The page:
"By demonstrating how small RNAs can be used to recruit proteins to gene promoters, we have provided further evidence that this phenomenon should be in the mainstream of science," Dr. Corey said.

Although using synthetic RNA to regulate gene expression and possibly treat disease in humans is still in the future, Dr. Corey noted that the type of man-made RNA molecules employed by the UT Southwestern team are already being used in human clinical trials, so progress toward the development of gene-regulating drugs could move quickly.


'/>"/>

Contact: Amanda Siegfried
amanda.siegfried@utsouthwestern.edu
214-648-3404
UT Southwestern Medical Center
Source:Eurekalert  

Related biology news :

1. UT Southwestern researchers identify hundreds of genes controlling female fertility
2. BMI criteria for obesity surgery should be lowered, UT Southwestern researcher suggests
3. UT Southwestern secures $5 million NIH grant for lupus research
4. UT Southwestern scientist honored among best in Texas research
5. Stem-cell transplantation improves muscles in MD animal model, UT Southwestern researchers report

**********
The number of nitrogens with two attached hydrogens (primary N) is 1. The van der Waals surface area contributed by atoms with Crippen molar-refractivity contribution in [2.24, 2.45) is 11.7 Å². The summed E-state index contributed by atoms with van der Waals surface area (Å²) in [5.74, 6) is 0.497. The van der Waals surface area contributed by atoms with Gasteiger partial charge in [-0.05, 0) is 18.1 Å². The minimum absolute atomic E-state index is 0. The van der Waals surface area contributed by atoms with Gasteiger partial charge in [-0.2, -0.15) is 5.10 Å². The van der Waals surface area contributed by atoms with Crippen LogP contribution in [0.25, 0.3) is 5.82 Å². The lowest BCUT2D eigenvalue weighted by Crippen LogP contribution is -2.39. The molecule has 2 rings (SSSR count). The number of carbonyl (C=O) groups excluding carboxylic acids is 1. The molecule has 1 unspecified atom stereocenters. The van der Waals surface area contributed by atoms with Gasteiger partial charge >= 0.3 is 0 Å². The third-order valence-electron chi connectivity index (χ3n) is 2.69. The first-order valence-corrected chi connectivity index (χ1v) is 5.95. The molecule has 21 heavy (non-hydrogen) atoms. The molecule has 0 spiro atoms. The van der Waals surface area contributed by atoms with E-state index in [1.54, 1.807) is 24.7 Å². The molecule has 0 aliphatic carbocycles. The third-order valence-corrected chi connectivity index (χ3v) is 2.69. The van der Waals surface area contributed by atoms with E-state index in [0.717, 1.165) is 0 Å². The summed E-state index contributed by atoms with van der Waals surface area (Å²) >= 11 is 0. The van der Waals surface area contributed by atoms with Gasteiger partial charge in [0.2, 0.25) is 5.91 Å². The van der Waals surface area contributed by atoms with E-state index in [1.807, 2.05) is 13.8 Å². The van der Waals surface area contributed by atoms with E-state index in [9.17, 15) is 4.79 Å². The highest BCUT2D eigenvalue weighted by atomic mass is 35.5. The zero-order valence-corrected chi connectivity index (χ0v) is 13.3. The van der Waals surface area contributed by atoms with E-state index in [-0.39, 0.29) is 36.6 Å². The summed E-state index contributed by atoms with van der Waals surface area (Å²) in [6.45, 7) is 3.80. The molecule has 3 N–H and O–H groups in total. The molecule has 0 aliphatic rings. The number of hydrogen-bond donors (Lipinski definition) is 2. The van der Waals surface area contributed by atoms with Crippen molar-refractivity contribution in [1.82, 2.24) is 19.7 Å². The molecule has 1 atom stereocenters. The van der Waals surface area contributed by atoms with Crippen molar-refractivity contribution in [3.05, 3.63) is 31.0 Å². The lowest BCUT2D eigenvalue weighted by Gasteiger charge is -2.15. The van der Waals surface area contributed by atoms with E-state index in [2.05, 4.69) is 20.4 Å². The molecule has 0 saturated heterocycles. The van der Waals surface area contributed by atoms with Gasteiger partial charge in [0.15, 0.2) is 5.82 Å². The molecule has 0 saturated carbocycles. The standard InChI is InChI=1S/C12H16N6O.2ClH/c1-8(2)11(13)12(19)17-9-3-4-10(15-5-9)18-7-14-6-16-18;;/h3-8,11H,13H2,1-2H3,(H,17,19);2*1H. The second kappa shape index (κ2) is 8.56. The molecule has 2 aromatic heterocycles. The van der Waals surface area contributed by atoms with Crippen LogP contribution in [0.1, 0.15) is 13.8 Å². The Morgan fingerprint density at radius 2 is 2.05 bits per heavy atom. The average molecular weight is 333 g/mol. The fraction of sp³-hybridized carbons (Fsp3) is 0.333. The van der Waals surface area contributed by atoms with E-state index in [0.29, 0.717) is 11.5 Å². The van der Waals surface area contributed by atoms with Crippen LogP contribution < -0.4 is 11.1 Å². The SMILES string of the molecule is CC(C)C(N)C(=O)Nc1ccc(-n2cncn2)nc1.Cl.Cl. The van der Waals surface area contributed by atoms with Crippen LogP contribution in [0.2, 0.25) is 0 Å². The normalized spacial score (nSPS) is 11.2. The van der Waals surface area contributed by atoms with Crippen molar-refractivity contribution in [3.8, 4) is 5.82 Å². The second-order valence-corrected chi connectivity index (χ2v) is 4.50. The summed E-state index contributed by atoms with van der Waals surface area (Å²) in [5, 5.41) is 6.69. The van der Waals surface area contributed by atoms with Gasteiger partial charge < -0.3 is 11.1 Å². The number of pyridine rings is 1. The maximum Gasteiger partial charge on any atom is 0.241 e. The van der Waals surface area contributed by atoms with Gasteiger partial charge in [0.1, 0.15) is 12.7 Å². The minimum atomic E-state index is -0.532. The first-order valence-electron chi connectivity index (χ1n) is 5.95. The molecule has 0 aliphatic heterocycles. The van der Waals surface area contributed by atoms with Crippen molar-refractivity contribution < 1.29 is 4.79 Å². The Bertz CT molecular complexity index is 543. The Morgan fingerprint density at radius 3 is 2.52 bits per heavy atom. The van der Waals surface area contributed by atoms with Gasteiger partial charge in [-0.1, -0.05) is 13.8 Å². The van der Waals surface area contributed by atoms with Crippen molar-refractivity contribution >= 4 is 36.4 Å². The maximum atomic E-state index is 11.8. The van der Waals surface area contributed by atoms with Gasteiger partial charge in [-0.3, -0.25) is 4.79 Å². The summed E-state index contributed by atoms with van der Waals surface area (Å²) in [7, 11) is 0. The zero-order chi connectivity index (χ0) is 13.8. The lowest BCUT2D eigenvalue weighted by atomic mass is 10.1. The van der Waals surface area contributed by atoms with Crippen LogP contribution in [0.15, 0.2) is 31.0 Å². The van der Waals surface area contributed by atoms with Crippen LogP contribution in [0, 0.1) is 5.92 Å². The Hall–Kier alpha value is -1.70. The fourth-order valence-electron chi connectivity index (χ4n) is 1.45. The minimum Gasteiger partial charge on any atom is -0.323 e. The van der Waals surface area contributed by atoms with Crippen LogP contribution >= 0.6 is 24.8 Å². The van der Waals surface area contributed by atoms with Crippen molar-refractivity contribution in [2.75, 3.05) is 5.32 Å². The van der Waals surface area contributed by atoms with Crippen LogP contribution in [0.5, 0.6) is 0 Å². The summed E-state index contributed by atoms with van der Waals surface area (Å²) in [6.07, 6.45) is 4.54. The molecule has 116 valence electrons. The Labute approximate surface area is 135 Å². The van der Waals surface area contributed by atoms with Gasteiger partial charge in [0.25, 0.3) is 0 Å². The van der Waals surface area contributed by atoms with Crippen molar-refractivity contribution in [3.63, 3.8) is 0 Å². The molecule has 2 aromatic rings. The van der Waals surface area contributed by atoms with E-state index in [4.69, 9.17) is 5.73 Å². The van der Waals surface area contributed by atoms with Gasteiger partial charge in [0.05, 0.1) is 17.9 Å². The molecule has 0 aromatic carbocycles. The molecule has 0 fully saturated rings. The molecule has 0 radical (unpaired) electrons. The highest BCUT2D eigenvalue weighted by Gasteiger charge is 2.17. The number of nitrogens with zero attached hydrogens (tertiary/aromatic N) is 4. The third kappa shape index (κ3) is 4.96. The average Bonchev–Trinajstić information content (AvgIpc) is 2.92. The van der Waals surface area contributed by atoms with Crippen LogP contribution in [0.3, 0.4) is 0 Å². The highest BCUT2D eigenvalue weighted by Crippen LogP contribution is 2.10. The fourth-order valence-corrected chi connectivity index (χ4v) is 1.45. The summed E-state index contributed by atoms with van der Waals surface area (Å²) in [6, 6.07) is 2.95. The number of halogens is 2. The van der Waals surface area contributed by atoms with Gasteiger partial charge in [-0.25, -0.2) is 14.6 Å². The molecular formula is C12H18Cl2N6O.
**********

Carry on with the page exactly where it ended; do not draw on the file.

6. NIH awards $6.5 million grant to UT Southwestern to develop new antibiotic
7. UT Southwesterns Mangelsdorf elected to National Academy of Sciences
8. Gene mutations in mice mimic human-like sleep disorder, UT Southwestern researchers find
9. Mouse model developed at UT Southwestern mimics hyperglycemia, aids in diabetes research
10. Geology and biology meet in the history of US southwestern desert surface waters
11. UT Southwestern researchers create molecule that nudges nerve stem cells to mature
Post Your Comments:
*Name:
*Comment:
*Email:
Related Image:
UT Southwestern researchers identify new targets for RNAs that regulate genes